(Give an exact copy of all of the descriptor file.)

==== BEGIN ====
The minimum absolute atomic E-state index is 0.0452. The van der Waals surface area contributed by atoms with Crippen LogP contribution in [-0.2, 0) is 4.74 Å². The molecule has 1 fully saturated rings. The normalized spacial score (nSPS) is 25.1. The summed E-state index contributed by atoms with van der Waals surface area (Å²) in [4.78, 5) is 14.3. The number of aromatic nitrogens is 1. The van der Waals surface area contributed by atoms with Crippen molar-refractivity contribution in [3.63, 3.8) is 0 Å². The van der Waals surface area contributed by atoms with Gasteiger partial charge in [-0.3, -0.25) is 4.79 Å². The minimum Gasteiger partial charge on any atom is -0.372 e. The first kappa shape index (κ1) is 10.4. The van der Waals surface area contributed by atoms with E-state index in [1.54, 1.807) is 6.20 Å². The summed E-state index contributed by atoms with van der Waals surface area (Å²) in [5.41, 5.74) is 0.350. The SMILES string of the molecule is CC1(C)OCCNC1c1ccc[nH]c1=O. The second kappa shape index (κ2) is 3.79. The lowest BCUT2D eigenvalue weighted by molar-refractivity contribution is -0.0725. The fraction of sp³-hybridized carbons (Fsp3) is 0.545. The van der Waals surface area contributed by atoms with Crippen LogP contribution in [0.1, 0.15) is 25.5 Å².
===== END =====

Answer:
The minimum absolute atomic E-state index is 0.0452. The van der Waals surface area contributed by atoms with Crippen LogP contribution in [-0.2, 0) is 4.74 Å². The molecule has 1 fully saturated rings. The normalized spacial score (nSPS) is 25.1. The summed E-state index contributed by atoms with van der Waals surface area (Å²) in [4.78, 5) is 14.3. The number of aromatic nitrogens is 1. The van der Waals surface area contributed by atoms with Crippen molar-refractivity contribution in [3.63, 3.8) is 0 Å². The van der Waals surface area contributed by atoms with Gasteiger partial charge in [-0.3, -0.25) is 4.79 Å². The minimum Gasteiger partial charge on any atom is -0.372 e. The first kappa shape index (κ1) is 10.4. The van der Waals surface area contributed by atoms with E-state index in [1.54, 1.807) is 6.20 Å². The summed E-state index contributed by atoms with van der Waals surface area (Å²) in [5.41, 5.74) is 0.350. The SMILES string of the molecule is CC1(C)OCCNC1c1ccc[nH]c1=O. The second kappa shape index (κ2) is 3.79. The lowest BCUT2D eigenvalue weighted by molar-refractivity contribution is -0.0725. The fraction of sp³-hybridized carbons (Fsp3) is 0.545. The van der Waals surface area contributed by atoms with Crippen LogP contribution in [0.1, 0.15) is 25.5 Å².